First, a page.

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"Here a biographical item from Frost's personal background seems to shed light on his poetry. Some would argue that that is an improper way to approach literature, but I have always felt that literature is the writer. How can one separate one's life from one's writings completely?"

It has been a long time since I studied this, but I think that was once one of the big debates. When I was in college all the French guys were real big (Jacques Derrida and Roland Barthes et. al) and popularized by Stanley Fish ("Is There A Text In This Class"), and the whole point is that literature is not the WRITER, it is the READER.

I think that is true, it is the READER that creates the story, the writer merely creates a canvas upon which the reader can work. The writer can create a magnificent canvas, a mediocre canvas, or a poor canvas.

Take an example like "The Road Less Travelled," where someone noted that the significance of the poem is different now than when they read it in grade school.

How can we account for this change in significance?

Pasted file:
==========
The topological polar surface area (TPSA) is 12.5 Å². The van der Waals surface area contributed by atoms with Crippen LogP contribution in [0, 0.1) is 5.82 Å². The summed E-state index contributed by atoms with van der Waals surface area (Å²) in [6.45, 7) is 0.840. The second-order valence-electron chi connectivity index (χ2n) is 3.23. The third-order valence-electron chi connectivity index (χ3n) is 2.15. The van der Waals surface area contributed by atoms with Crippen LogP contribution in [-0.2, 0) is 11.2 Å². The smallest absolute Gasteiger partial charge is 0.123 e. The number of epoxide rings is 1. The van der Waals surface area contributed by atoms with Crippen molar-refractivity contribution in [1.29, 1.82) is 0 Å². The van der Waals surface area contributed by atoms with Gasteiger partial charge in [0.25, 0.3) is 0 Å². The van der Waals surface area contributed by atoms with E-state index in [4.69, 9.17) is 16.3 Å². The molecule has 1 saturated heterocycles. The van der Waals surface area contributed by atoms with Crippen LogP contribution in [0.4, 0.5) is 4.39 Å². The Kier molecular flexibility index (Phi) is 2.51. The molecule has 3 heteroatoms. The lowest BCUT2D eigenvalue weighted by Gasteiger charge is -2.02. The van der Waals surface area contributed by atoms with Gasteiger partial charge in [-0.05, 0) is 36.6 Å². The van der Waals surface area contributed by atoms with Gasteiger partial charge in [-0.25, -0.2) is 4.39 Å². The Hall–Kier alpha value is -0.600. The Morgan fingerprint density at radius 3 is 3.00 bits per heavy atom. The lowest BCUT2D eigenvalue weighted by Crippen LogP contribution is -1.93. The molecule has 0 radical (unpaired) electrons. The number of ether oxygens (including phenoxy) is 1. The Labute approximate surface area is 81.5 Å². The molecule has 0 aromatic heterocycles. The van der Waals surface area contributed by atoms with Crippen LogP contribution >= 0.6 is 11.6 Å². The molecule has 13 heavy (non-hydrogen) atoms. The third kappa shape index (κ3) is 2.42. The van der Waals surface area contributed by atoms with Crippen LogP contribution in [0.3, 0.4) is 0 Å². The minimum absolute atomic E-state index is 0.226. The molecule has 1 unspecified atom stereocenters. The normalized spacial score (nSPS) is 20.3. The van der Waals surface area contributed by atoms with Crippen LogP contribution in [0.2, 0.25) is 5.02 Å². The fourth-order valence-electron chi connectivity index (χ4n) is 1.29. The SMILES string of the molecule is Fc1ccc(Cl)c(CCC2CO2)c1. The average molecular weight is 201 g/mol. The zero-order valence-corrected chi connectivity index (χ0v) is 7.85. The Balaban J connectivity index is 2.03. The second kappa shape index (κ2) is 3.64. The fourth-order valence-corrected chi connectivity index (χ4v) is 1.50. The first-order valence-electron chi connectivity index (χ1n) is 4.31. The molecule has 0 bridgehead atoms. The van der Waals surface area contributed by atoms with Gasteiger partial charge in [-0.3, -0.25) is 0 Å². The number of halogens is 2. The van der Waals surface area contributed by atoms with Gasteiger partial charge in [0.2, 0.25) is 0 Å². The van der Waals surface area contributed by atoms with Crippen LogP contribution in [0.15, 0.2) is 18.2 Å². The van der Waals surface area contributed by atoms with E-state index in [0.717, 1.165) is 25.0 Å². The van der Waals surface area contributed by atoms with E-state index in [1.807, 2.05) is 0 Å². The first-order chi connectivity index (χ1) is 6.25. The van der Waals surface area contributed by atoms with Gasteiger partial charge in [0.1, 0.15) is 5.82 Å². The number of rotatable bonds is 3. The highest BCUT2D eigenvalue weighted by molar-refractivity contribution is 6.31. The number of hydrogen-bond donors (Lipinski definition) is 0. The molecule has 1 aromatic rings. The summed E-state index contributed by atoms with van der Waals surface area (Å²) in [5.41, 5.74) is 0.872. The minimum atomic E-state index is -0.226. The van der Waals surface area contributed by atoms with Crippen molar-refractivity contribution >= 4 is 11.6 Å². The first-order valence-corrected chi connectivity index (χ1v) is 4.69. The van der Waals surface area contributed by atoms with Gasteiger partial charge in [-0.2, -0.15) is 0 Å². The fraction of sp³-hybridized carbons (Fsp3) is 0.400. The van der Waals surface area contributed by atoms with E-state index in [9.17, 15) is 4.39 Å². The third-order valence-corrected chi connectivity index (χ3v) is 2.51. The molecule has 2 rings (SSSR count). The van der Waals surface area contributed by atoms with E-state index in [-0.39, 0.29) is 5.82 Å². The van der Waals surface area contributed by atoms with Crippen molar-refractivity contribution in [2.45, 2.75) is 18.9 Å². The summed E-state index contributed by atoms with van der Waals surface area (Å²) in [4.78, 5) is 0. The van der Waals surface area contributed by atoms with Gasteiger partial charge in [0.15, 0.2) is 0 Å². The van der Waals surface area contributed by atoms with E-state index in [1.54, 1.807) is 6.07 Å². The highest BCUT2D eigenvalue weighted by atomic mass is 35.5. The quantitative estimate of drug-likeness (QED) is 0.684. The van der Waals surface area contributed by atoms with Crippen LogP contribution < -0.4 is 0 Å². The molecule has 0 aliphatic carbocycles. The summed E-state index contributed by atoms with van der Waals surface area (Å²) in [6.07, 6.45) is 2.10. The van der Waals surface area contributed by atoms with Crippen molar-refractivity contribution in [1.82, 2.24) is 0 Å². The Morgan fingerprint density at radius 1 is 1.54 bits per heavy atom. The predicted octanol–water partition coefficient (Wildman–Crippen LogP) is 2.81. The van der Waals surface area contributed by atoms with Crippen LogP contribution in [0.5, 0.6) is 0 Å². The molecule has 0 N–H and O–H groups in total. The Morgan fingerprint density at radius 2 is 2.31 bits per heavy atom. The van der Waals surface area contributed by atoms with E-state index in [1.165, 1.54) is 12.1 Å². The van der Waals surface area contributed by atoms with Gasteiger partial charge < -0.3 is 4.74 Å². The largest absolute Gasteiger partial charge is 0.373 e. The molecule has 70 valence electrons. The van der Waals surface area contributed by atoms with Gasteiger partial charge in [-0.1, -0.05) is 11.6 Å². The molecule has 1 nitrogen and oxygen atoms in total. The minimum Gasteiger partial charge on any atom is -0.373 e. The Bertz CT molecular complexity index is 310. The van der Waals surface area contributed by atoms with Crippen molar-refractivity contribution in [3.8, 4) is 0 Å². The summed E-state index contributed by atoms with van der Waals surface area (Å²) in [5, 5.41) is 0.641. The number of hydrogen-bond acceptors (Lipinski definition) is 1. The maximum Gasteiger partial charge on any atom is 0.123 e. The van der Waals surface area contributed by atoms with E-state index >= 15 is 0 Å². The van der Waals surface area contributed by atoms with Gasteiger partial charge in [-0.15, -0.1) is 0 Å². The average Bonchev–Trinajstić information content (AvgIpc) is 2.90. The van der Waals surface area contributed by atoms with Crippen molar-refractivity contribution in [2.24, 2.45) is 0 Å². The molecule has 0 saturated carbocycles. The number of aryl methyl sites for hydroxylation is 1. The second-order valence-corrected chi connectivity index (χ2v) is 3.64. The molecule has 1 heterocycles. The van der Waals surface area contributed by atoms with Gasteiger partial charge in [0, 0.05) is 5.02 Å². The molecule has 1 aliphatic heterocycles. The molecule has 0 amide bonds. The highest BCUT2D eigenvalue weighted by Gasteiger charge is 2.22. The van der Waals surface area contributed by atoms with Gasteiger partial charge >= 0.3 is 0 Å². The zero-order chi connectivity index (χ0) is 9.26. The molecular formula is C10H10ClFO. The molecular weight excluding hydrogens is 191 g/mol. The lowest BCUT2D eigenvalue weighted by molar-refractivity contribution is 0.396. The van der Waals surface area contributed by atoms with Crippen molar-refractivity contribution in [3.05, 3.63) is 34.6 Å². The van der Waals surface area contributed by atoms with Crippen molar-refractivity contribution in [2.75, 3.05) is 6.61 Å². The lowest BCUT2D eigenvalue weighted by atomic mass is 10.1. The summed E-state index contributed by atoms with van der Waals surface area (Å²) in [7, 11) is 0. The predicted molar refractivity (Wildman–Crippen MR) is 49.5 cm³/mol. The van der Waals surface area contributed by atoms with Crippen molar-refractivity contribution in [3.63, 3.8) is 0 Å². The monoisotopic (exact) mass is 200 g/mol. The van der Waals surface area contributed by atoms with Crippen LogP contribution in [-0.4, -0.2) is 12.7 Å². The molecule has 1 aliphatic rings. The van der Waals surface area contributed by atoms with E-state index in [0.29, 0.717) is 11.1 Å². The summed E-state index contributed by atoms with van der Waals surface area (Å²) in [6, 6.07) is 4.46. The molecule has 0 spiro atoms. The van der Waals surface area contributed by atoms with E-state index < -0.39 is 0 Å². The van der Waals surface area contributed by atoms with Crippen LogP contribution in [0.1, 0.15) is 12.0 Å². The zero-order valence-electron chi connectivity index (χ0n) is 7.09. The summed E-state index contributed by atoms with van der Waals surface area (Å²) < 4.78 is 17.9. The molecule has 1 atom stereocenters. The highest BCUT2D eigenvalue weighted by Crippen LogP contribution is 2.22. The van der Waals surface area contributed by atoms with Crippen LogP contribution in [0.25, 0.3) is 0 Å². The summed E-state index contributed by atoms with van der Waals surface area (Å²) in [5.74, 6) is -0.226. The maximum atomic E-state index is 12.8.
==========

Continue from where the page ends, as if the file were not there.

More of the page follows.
The circumstances of the WRITER have not changed, he is still dead and buried, the text of the poem has not changed. What has changed is the thinking of the READER, and that has in turn changed the meaning of the poem.

Someone once asked Walt Whitman what he meant when he wrote a particular poem. He replied: "When I wrote it, only God and I knew what I meant, now only God knows."

When a writer creates something, it takes on a life of its own, something that he can no longer control, and people react to it in ways not expected. Anyone who has taken a creative writing class where works are read aloud experiences this. You wait in anticipation for people to react to the really clever allusions you included in the work, but instead they react strongly to something in the work that you didn't give a second's thought to, and never noticed yourself.

So who really created the significance of the work, the author or the audience?

Well, in any case, this is the most I have used my brain in a long time, this board is great. I'd give anything to go back to when I spent my days reading Derrida, as people say, education is wasted on the young.
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